Would not light resistance like air resistance build up over a period of acceleration? Would this not make an object seem as though it had a greater mass then it really does? We assume a vacuum is a true vacuum but what if light is acting like air.

The whole thing about an object increasing in mass while accelerating towards the speed of light is based off of the assumption that without any other force acting upon the only other reason for the increase in energy needed to accelerate the object must be that its mass is increasing.

This same effect happens in sports cars. Two identical cars in terms of shape and mass. One with 100hp and one with 200hp. Assuming that the gearing is exactly the same. In a vaccum the 200hp should accelarate twice as fast as the one with 100hp. But it does not. It is a percentage there of. Or more precisly it should be able to go twice as fast but it can not. Why air resistance. For along time in human history air resistance was unknown. So lets assume that those theories are from a day when light resistance was unknown.

I wonder if some one could do a formula inwhich we give a photon an amount of mass. Then do a computer model of an object moving through this light. Would the results work out the same? Would the object need more and more energy(expontially) as it moved faster and faster? As it fought against more and more waves of photons. As its speed increased more and more photons began acting against it. and not for it.

I just see a stricking resemeblence between the acceleration of objects through air as acceleration of objects as they approach the Speed of Light.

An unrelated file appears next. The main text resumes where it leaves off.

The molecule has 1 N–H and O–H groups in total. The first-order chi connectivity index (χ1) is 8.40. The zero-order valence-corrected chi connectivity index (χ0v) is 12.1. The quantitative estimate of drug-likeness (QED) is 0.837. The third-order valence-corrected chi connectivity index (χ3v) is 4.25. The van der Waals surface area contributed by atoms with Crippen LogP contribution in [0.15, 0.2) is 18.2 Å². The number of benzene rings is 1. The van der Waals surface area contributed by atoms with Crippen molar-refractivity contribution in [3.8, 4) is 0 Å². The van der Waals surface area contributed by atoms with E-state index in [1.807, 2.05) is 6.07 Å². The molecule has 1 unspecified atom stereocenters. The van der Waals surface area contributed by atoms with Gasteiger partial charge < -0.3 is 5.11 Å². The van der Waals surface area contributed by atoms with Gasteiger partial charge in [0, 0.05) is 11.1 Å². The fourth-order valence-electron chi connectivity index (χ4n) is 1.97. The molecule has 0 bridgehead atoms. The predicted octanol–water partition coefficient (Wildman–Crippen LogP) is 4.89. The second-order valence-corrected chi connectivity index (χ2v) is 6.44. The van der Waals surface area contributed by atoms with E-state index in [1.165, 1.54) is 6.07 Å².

Perhaps this whole aether thing was not as far off as first thought. But it is the photons which are the aether.



posted on Jun, 18 2004 @ 03:11 PM
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Well, a couple of things.

First of all, the existence of Aether was disproven about as thoroughly disproven as something can be by the Michaelson-Morley experiment: two beams of light travelling in orthagonal directions, one the same as the direction of motion of the Earth and one at right angles, were found to travel at exactly the same speed. If there was an Aether, then the speed of light would be dependant on the velocity of travel relative to the Aether. But it's obvious that you can't have the same velocity of travel in two orthogonal directions unless the net relative vector is either zero or moving along the 45-degree line.

If the net relative vector is zero, that would mean that the Aether was moving at exactly the same speed and in the same direction as the Earth. This is unlikely, to say the least. This would be geocentrist of the highest order, and distant light effects would of course not be the same in every direction... so, we can discount this theory.

I the Aether is moving on a vector offest by 45 degrees from the motion of the Earth, we run into the same problem -- distant light effects would not look the same in every direction. Plus, again, the movement of the Aether would have to change as the Earth moves.

As for photons "being" the Aether, I don't know what this means. Electro-magnetic waves are self-maintaining, yes, because the magnetic "portion" of the wave acts at right angles to the electric "portion," so in a sense, yes, a photon "waves" itself, but it is unclear to me how changing the terms we use helps us progress in knowledge.

As for the idea of resistance to acceleration being due to a counter-acting pressure, in a sense you're right because inertia acts kind of like such a pressure. But in a more important sense you are incorrect. The infinite energy required to accelerate an object to the speed of light is entirely accounted for by the equivalence of mass and energy. I.e., as an object is accelerated, it seems to the observer to gain mass proportional to the energy "input." This gain in mass means that further acceleration is energetically more difficult. Acceleration, sadly, is not relativistic in the same way that inertial motion is... i.e., if you observe your friend accelerating, he will observe himself accelerating, not you. That's why the twin paradox is possible.